“Positive-outcome bias was present during peer review. A fabricated manuscript with a positive outcome was more likely to be recommended for publication than was an otherwise identical no-difference manuscript.” (Emerson, et al. 2010)
      “When something is peer reviewed it is in some sense blessed. Even journalists recognize this…But does peer review `work’ at all? A systematic review of all the available evidence on peer review concluded that `the practice of peer review is based on faith in its effects, rather than on facts’…So peer review is a flawed process, full of easily identified defects with little evidence that it works. Nevertheless, it is likely to remain central to science and journals because there is no obvious alternative, and scientists and editors have a continuing belief in peer review. How odd that science should be rooted in belief.” (Smith 2006)

      Plenty more like this at http://scholar.google.com/scholar?q=%22bias+in+peer+review%22

  9. Perhaps you should know that the Monsanto corporation owns the largest mercenary army known as Blackwater reminiscent of their dark agenda for the American population. They intend to take us down through the combined efforts of chem trails (have developed a GMO seed to withstand the extra AL in the soil from their chem trails), vaccines (a medical hoax) and fluoridated water all designed to make us sick and dumb us down. This is a slow kill process that makes you sick with anywhere from asthma to cancer developing as a result of a continuous on going onslaught of toxic chemicals until system failure sets in. Biological amplification and accumulation of toxins degrades our biological ability to fight back. Stop these Psychopaths! They have NO INTENTION OF FEEDING STARVING PEOPLE. They are LIARS to the bone!!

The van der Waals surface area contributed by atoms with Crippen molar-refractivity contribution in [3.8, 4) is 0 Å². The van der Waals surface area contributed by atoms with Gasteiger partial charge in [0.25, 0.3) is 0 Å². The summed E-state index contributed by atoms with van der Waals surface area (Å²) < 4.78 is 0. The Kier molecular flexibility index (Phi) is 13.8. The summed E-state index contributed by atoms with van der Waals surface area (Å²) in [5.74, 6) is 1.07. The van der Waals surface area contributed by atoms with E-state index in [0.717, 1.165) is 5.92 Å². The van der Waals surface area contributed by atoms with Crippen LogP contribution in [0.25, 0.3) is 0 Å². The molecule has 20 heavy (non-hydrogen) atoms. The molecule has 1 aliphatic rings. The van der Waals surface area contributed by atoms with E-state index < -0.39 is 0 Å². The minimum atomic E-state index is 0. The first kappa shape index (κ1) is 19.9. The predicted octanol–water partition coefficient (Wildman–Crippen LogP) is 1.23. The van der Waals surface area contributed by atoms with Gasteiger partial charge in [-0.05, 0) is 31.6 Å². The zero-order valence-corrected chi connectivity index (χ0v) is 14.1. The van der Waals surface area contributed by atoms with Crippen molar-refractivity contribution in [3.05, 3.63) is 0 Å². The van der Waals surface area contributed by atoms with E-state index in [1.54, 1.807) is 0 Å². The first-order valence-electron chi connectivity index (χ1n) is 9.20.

1. Since aluminum is the third most common element in the earth’s crust, at 8.1% of the crust by weight, and the mass of the earth’s crust is estimated to be 1.913 x 10^22kg, there would be approximately 1.55 x 10 ^18 metric tons of aluminum in the earth’s crust. Can you imagine how much aluminum it would take to make any kind of noticeable change in the soil content of the earth? And since the only way you could get that aluminum in the first place would be to mine it from the earth’s crust, all you could do is make a slight change in the distribution of aluminum on the surface. I think they need to get some more planes in the air if they want to make any real change any time soon. I believe I could make a bigger impact by applying lime to the ground, making the aluminum that is already there more available.